Thanks for the helpful comments, David. I'm in the funny position of having decided to talk about "climate network theory" and Ludescher's paper, and now being rather skeptical of both. But I think the best approach is to be honest at the start, and say something like:
> Instead of talking about what I was probably invited to talk about - abstract aspects of network theory - I decided to learn about climate networks and talk about those. My colleagues in the Azimuth Project and I put some work into this subject, and this is what I've learned so far.
> Perhaps you could survey the existing applications in climate network theory,
I'm not sure there are "applications" yet, except for Ludescher _et al_'s attempt to use them for El Niño prediction. This is part of my dissatisfaction.
So far it seems people have mainly been using climate networks to take a new look at climate data. They've made some mildly interesting _discoveries_, which I would not call "applications".
My vague plan is to:
1) Explain the ENSO - the El Niño Southern Oscillation - and why it's important.
2) Talk about the rather fascinating and important idea of [teleconnections](https://en.wikipedia.org/wiki/Teleconnection): roughly, patterns of highly correlated weather between distant locations. The most famous teleconnection is ENSO, but there are others.
3) Summarize some attempts to objectively search for teleconnections in weather data. This is a pattern recognition question - something NIPS people will like. In many of these attempts, the ENSO shows up as the most powerful teleconnection. I should mention some of the runners-up.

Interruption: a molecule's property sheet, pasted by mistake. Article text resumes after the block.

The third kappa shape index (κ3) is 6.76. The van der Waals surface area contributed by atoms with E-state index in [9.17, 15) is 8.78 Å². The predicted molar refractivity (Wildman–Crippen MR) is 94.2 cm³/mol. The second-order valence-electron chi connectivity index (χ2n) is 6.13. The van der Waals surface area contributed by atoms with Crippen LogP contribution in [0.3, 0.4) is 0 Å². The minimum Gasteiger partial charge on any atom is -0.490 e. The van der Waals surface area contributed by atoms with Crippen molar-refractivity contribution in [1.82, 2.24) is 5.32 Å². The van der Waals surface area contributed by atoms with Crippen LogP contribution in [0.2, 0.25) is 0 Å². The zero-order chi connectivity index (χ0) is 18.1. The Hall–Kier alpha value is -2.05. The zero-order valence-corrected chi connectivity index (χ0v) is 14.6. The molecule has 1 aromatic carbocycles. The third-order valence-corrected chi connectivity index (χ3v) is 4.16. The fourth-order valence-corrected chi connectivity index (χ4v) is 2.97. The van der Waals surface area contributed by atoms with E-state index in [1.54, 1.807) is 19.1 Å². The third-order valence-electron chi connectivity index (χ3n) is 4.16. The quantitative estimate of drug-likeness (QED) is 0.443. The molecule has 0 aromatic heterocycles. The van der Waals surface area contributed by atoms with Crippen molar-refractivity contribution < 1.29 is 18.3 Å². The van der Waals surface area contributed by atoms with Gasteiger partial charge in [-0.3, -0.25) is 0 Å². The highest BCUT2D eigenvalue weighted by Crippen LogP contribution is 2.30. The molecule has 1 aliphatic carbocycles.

4) Explain the main ideas of network theory as used by researchers in climate networks. This is the sort of network theory that people use when talking about "complex networks" - it's basically the analysis of statistical properties of large **weighted graphs**: graphs with positive numbers labelling their edges. (It's not the same as what _I_ usually mean by network theory, though my idea of network theory _includes_ this.)
5) Talk about attempts to use network theory to find teleconnections. There's an idea called the [backbone of the climate network](http://arxiv.org/abs/1002.2100), the sub-network consisting of sites having the strongest link strengths.
6) Talk about the idea that El Niños "break climate links" around the world.
7) Describe and critique Ludescher _et al_'s attempt to predict El Nños by looking for increased link strengths between the El Niño basin and other parts of the Pacific.
This is certainly enough stuff for an hour. It will take work to make it really clear and exciting. But it seems like a reasonably interesting subject even if nobody quite knows what to make of it yet. I'm not going to try to "sell" climate networks.